Have Gender Reveal Parties Gone Too Far?

Katriona Page, Copy Editor

Gender reveal parties are celebrations in which parents, friends and family learn the sex of a baby. Sounds innocent, right? Well, in 2010, such parties were a celebration. Parents innocently popped balloons to release pink or blue confetti, or cut into cute cupcakes filled with pink or blue icing. Now, parents have taken the trend too far, spurred by the desire to make their party more impressive than the ones on their Instagram feeds. Now, gender reveal parties have caused fires, millions of dollars worth of damage and even the death of one attendee, on top of excessively emphasizing gender.

According to NPR, in 2008, Jenna Karvunidis posted about the first recorded gender reveal —  a casual party during which she and her guests cut into cake to reveal pink frosting. From there, pregnancy website “The Bump” picked up the story, and the rest is history. Gender reveal parties became the newest fad, growing more extravagant as social media, specifically Instagram, amped up the pressure to throw the best, most creative party.

By 2016, parents had moved far beyond cake-cutting; fireworks, giant inflatable babies, alligators and skydiving were all considered fair game. Ridiculous, but mostly harmless, except when the fireworks were accidentally shot into the crowd. Things started to change in 2017 when a border patrol agent started a 47,000-acre wildfire and caused eight million dollars worth of damage after firing a rifle at a target meant to explode into pink or blue powder. The target contained a highly-explosive substance, so upon exploding, it sparked a fire that spread through the foothills of the Santa Rita Mountains. Residents were forced to evacuate, and it took around 800 firefighters a week to contain the fire. This should have been a wake-up call, as no party should start a wildfire. 

Unfortunately, new parents refused to listen. In 2018, a car in Australia burst into flames after its driver attempted a burnout — spinning the wheels of a stationary car to produce smoke, colored pink or blue for reveal parties. The video went viral, but the madness did not stop there: parents kept trying to outdo each other.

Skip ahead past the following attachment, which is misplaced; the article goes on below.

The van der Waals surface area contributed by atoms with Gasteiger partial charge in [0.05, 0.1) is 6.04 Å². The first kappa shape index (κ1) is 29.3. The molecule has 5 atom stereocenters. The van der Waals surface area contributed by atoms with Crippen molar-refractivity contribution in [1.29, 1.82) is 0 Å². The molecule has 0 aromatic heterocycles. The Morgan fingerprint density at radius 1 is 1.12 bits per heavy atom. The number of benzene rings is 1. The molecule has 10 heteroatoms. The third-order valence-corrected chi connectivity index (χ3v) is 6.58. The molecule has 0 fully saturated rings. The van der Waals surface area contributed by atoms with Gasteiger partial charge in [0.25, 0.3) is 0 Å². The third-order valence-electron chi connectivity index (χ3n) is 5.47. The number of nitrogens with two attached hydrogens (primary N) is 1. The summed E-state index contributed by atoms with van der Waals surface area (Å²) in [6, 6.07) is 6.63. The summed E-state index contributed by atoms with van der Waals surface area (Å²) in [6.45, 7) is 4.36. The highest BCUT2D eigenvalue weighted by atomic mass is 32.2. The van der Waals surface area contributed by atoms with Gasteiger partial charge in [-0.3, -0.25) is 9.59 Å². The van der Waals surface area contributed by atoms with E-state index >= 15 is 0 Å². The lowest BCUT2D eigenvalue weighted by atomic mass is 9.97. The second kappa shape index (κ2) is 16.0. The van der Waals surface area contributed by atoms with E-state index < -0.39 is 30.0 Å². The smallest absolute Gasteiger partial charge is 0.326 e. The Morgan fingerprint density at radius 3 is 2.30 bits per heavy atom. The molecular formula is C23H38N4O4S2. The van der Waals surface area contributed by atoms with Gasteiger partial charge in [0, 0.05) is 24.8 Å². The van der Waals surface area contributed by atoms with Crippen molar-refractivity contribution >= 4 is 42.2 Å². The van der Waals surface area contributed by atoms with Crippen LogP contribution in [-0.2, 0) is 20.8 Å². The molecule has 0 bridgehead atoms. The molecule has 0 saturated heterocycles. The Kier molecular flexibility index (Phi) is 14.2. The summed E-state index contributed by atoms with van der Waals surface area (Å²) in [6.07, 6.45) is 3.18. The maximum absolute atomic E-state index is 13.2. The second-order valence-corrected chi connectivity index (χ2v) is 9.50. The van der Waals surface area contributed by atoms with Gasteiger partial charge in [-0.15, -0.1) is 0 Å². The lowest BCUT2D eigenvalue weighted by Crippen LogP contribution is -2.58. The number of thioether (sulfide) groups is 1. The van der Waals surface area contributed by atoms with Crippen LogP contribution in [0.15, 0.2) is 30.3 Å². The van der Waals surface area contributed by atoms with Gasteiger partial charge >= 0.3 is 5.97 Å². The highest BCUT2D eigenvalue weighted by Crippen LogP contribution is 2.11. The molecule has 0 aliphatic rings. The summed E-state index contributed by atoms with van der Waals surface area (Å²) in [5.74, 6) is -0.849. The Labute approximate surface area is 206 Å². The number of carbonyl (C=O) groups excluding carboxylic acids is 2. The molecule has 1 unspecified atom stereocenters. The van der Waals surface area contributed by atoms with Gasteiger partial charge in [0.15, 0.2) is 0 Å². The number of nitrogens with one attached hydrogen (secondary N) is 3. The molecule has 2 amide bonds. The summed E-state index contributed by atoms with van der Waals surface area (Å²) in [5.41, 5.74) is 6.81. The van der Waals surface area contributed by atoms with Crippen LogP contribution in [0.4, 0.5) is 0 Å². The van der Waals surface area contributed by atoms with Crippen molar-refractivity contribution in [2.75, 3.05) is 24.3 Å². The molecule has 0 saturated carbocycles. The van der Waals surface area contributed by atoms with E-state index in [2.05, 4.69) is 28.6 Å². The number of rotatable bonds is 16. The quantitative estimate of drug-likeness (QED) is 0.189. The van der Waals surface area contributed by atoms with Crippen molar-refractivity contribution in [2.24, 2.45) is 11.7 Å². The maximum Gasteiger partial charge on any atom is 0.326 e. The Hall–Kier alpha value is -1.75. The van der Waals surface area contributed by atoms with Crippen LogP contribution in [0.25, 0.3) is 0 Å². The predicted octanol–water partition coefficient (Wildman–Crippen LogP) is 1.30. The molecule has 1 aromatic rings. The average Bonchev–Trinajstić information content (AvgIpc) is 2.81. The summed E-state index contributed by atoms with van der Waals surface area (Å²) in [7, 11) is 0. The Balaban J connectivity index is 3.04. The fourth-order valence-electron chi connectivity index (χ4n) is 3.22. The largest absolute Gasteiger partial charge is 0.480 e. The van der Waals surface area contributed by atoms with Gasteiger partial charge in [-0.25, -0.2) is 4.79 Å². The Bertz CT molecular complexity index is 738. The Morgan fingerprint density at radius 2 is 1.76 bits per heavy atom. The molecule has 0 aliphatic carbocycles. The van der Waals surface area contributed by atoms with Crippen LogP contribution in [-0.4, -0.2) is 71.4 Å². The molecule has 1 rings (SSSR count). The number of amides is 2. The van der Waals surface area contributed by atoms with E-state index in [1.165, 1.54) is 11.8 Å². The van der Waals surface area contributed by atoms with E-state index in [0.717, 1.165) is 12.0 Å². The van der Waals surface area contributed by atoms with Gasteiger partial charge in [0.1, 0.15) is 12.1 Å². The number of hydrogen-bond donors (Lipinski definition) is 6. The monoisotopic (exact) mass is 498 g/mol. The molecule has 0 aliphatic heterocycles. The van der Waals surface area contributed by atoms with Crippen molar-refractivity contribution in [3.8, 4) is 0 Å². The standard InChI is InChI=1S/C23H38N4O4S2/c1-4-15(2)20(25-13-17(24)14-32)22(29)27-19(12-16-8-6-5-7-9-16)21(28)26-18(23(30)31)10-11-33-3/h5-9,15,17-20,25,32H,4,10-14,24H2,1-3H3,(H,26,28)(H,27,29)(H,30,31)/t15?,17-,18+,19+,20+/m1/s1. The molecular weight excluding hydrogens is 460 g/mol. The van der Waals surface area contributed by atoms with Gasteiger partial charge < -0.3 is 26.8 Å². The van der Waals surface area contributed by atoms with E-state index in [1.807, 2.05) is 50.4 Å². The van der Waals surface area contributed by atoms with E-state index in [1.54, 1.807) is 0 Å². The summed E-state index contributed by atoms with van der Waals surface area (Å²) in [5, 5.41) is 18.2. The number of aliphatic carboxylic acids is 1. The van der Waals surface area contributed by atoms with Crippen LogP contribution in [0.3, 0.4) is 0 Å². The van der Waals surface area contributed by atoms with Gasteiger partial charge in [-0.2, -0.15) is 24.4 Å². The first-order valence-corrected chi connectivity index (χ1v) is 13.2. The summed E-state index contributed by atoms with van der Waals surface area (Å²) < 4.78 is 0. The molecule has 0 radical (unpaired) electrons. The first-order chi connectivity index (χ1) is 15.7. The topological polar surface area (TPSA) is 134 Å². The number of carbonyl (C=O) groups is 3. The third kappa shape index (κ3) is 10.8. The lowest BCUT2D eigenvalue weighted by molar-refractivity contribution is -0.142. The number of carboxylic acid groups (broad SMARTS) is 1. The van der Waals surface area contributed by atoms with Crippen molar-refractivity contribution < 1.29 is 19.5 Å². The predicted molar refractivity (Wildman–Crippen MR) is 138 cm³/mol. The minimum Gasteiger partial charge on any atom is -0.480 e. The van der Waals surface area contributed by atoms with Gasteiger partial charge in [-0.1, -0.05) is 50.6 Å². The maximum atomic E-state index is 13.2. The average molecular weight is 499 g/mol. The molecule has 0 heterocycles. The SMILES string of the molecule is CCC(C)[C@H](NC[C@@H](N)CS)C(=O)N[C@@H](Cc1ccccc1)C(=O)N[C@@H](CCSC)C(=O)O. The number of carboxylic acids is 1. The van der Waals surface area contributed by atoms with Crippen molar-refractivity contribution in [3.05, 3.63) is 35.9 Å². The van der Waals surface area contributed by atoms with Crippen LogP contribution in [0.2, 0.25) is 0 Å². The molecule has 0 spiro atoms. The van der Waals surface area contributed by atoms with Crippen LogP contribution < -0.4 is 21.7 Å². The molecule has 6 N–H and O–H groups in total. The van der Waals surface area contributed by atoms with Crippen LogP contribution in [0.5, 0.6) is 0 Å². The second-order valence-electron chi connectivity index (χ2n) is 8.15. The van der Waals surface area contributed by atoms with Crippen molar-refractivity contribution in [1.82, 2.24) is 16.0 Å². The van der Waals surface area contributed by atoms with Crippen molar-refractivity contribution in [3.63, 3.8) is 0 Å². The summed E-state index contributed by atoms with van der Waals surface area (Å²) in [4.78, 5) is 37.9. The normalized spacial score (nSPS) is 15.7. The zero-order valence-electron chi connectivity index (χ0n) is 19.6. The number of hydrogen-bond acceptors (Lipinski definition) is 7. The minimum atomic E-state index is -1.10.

According to The New York Times, in October 2019, Pamela Kreimeyer was killed after shrapnel from the explosion of a homemade pipe bomb intended to release pink or blue smoke struck her in the head. Just like no party should start a wildfire, no party should cause a death. While it is unlikely the gender reveal-mania will settle down because of this, Kreimeyer’s death is sending the crystal clear message that people have taken gender reveal parties too far. 

Aside from the danger, reveal parties feel antiquated and backwards, unnecessarily putting babies in a predetermined box. Since 2008, attitudes about gender have shifted tremendously; while there is still considerable debate and controversy, society’s ideas about gender have considerably expanded to become more inclusive. 

Gender reveal parties place an undue amount of emphasis on a baby’s gender (not sex), foisting a label on the unborn child and leading to the formation of harmful gender stereotypes. For example, the pink and girly decor at said parties highlight traditional ideas about masculinity and femininity before the baby is even born. 

From fires to death to stereotypes, it is evident that gender reveal parties have been taken too far. Hopefully, parents who decide they must have a party will recognize it is time to go back to cake-cutting and balloons or perhaps some other gender-neutral alternative while parents on the fence will choose not to engage in perpetuating gender norms.

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